On the anniversary of the first H1N1 death in Mexico, Professor of Internal Medicine Dick Wenzel, M.D., offers an op-ed in Monday’s New York Times: “What We Learned From H1N1’s First Year.”

First-hand reconnaissance informs the perspectives he shares in the piece. When H1N1 emerged in Central and South America, Wenzel flew down at the request of a former fellow who now runs Mexico’s national vaccination program. What he learned on that trip informed our own preparations in the United States and elsewhere in the world.

As he looks back on the past year and studies the global pandemic, he concludes: “it exposed some serious shortcomings in the world’s public health response.”

His list of lessons learned includes a few startling statistics. For example, he notes that “In fact, only 26 of 94 poor countries in need of the protective H1N1 vaccine have even received it so far.”

Read Wenzel’s op-ed.


The day Greg Christiansen was elected to leadership

Greg Christiansen, D.O., assistant professor of emergency medicine, has been elected to serve as president-elect of the American College of Osteopathic Emergency Physicians (ACOEP).

After serving for a year as president-elect, Christiansen will ascend to the presidency in 2011. The ACOEP represents about 4,000 physicians nationally


The day Suzanne Barbour was honored with VCU’s PACME faculty award

At this year’s Presidential Awards for Community Multicultural Enrichment, Suzanne Barbour, Ph.D., professor of biochemistry and molecular biology, was singled out for her contributions as a faculty member. Barbour has endeavored to build a bridge between students and mentors, and as director of the research core of the VCU Center on Health Disparities, she has taken a special interest in helping to develop the research interests of underrepresented minority students.

In accepting the award, Barbour said she was merely the “tip of the iceberg” among a talented group of people affiliated with the Center on Health Disparities. “There’s a huge group of people who are interested,” she said. “I represent a very compassionate and talented group of people and I accept this award on their behalf.”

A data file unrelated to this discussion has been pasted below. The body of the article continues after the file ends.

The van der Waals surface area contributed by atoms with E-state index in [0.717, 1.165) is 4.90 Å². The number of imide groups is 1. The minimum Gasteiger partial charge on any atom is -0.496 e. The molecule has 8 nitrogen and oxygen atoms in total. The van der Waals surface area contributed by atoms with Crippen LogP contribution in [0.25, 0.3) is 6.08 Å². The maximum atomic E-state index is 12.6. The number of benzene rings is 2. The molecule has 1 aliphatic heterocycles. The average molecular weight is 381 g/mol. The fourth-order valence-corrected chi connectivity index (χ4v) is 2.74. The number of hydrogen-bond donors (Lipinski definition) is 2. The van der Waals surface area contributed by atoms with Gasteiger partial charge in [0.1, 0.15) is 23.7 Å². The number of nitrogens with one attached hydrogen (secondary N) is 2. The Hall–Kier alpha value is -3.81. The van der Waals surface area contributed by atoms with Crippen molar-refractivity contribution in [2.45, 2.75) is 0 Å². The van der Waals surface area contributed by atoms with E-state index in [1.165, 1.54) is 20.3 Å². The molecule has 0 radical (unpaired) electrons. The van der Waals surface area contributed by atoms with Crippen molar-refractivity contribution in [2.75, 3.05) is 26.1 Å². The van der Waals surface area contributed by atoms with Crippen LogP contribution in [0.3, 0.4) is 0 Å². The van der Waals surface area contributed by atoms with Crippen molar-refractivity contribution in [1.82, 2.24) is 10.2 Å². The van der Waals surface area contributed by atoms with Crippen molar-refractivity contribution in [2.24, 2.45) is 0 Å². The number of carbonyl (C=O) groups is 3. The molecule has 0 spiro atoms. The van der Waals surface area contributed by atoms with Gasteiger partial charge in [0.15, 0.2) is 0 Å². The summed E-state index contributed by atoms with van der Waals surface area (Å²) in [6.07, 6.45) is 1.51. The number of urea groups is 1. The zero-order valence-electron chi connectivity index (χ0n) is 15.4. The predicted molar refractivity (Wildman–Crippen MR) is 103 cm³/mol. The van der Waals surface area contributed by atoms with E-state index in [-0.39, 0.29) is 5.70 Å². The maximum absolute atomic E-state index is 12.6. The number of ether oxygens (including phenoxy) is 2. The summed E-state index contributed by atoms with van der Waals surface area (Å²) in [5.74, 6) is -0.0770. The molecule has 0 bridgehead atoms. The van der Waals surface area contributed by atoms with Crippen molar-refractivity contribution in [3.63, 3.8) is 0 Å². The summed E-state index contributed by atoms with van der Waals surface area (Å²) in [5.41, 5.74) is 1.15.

Read more about the Presidential Awards for Community Multicultural Enrichment.


The day the medical school moved one step closer to a new education building

On April 3, the doors closed for the last time on the A.D. Williams Clinic. Workers are now removing the overhead pedestrian bridges that connect A.D. Williams to Sanger Hall and Main Hospital, in anticipation of the building’s demolition in June.

The 1930s-era clinic is being razed to make way for the medical school’s new education building that has been designed to accommodate an increased class size as well as small-group, team-based learning. Not only could the existing A.D. Williams facility not accommodate those needs, it also suffers from serious physical deficiencies including no fire suppression system.

The new education building will be home to a transformed curriculum and will include two floors devoted to an expanded, state-of-the-art center for human simulation and patient safety. In the center, students, housestaff and even alumni of the school will find a low-risk setting for confronting the challenges of clinical practice.

Visitors to the building will also find memorials to the A.D. Williams Clinic, primarily in the preservation of the colorful murals that had been displayed in the first-floor lobby.

With occupancy slated for spring 2013, construction begins in October 2010.

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Updated: 04/29/2016